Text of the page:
Children’s garden blooms
Published 6:35 pm Wednesday, April 11, 2012
Tulips blooming, compost brewing, soil readied for planting — the children’s garden at North Suffolk’s Sleepy Hole Park is looking good, thanks to hard work from members of an area gardening group and the support of other partners.
The garden’s newest additions are four raised beds, installed two weeks ago thanks to a grant from the City of Suffolk, Suffolk Master Gardeners Association Vice President Shelley Sorgen said.
Their sides made from recycled milk jugs, each bed will be dedicated to a different project, she said.
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“One of them will be a pizza garden, with peppers, tomatoes, oregano and probably some basil,” according to Sorgen.
Another raised bed will become a “three sisters garden” with corn, squash and beans — a Native American system of gardening — and one of the remaining two is earmarked for an herb garden.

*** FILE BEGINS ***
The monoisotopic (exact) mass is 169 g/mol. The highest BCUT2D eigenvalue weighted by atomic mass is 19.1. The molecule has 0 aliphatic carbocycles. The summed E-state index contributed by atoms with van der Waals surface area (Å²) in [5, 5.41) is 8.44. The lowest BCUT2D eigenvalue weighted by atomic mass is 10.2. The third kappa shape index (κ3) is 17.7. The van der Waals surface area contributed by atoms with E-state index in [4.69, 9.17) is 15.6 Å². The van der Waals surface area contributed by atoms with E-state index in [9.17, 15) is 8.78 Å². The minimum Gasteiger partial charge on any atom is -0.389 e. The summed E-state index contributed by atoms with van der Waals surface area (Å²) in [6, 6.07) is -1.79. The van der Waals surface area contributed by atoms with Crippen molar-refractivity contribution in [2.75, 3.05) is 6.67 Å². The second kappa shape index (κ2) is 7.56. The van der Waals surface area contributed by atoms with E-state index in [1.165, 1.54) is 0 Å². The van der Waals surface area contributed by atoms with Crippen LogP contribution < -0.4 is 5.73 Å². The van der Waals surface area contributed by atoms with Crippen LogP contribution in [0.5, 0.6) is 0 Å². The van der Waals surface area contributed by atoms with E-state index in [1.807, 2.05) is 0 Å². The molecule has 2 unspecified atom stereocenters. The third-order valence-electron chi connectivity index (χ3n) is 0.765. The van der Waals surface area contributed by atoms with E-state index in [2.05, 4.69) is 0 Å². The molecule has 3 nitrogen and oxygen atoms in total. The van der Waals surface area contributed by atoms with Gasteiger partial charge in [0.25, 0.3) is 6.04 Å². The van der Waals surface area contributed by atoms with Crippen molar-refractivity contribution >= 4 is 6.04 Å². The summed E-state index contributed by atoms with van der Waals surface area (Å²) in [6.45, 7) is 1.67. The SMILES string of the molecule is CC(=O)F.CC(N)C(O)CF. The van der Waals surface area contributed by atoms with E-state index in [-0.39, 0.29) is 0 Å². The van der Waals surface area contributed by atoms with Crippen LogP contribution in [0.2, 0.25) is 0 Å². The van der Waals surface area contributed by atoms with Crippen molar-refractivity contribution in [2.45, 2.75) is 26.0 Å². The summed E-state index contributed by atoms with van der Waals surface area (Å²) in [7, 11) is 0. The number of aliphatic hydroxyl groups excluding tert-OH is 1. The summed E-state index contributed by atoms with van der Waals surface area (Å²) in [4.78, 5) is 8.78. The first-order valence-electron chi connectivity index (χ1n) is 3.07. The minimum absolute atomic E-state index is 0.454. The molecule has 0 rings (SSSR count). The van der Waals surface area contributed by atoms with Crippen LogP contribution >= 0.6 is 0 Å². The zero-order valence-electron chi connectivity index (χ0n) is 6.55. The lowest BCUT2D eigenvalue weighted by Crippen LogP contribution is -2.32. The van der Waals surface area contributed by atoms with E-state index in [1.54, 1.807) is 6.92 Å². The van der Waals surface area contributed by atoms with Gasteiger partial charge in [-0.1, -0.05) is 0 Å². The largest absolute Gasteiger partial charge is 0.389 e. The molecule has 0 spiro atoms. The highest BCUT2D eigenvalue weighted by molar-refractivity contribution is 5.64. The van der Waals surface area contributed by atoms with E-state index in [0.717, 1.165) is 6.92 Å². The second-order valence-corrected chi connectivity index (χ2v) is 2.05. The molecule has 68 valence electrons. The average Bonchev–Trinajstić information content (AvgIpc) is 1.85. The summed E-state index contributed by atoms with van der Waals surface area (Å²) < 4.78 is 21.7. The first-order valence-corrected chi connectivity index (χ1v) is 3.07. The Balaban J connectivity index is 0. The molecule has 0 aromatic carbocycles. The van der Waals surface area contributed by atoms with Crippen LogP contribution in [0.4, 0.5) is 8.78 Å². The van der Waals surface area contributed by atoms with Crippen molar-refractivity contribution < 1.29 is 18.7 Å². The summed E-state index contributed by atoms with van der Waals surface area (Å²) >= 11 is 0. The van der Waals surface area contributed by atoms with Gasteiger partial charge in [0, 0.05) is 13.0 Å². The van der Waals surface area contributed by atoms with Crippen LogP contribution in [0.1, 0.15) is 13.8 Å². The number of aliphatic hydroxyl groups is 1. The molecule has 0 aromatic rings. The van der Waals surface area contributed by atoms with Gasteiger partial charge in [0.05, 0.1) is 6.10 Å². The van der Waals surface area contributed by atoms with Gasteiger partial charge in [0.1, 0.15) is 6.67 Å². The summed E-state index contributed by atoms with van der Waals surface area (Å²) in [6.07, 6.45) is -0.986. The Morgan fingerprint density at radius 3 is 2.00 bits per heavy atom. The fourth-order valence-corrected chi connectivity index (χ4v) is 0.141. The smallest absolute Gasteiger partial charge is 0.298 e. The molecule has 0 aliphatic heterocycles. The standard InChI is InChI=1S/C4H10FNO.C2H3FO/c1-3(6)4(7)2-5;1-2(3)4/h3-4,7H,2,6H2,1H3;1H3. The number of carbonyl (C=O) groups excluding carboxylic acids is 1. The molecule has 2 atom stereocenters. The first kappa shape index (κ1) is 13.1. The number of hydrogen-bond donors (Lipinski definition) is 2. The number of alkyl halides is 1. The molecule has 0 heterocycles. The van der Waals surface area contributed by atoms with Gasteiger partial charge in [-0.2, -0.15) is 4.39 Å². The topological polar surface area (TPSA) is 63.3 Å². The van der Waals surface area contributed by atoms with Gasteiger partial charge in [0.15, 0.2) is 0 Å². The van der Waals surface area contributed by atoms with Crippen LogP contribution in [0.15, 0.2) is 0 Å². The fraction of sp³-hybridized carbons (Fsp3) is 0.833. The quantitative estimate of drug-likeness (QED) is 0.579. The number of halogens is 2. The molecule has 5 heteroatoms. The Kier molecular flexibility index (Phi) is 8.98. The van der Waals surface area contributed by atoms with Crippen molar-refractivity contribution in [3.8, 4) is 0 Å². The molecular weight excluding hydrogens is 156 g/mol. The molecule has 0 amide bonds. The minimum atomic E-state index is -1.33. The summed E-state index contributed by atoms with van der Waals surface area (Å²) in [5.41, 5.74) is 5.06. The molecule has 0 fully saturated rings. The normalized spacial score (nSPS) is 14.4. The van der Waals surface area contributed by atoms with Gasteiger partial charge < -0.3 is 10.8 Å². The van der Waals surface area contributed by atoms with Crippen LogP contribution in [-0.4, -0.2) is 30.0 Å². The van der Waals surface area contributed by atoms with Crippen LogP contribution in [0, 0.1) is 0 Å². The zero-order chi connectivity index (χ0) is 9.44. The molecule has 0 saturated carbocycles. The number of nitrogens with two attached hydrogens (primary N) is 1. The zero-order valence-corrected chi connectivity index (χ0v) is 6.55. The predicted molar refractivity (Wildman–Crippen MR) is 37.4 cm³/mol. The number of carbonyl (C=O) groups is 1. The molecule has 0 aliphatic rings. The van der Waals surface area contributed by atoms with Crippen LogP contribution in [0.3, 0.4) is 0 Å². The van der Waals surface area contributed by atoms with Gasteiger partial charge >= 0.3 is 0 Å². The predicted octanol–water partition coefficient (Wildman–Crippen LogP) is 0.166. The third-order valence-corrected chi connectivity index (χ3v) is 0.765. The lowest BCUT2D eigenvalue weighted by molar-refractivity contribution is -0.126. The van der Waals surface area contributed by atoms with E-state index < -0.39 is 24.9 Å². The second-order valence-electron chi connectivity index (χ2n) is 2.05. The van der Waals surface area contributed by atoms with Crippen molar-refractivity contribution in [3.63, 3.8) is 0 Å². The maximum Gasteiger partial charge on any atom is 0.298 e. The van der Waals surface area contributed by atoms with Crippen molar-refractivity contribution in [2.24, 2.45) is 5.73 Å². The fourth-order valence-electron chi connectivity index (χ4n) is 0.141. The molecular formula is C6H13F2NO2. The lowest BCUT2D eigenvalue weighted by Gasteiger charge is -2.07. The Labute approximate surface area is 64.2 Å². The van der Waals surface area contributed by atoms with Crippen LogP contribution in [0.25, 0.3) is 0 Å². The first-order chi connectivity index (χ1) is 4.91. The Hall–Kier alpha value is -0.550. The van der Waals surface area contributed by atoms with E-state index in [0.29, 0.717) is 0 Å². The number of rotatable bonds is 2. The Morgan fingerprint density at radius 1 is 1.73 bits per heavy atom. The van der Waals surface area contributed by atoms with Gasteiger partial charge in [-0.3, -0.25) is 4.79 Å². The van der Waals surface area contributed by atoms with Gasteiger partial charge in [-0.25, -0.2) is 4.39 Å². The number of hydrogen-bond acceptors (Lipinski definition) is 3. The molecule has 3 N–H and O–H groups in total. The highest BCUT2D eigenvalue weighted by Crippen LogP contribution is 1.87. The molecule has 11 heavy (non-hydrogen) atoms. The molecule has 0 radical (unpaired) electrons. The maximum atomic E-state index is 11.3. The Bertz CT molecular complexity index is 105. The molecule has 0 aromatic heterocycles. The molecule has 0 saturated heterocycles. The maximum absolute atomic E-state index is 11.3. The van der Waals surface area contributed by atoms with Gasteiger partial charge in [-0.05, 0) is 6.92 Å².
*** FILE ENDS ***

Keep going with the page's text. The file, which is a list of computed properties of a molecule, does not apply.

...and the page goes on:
Children from area schools visit the garden for regular learning programs, including one affording them the opportunity to taste what they grow.
“We bring out some ranch dressing and the children get to taste what we grow,” Sorgen said. “We grow radishes (for instance), and then they come back and eat them.”
Composting is another topic covered at the garden, with anything that’s not eaten added to the pile of decomposing vegetable matter. Rain barrels teach the importance of conservation.
The ornamental side of the garden incorporates a butterfly garden, Sorgen said, and it’s a riot of color.
“We’ve been working all winter; it’s been a nice warm winter,” she said.
The master gardeners are also establishing at the garden a “children’s village,” with a picket fence and little gardens inside; and a “bedroom,” with planting beds inside small model beds and the drawers of mock dressers.
They also plan to install boxes with information leaflets and laminated cards used for “plant hunts.”
The master gardeners will hold a plant sale at the Suffolk National Guard Armory, on Godwin Boulevard, from 9 a.m. to 2 p.m. on April 21.
Plants for sale will include annuals, perennials, trees, shrubs and a broad range of plants from wholesale nurseries, Sorgen said.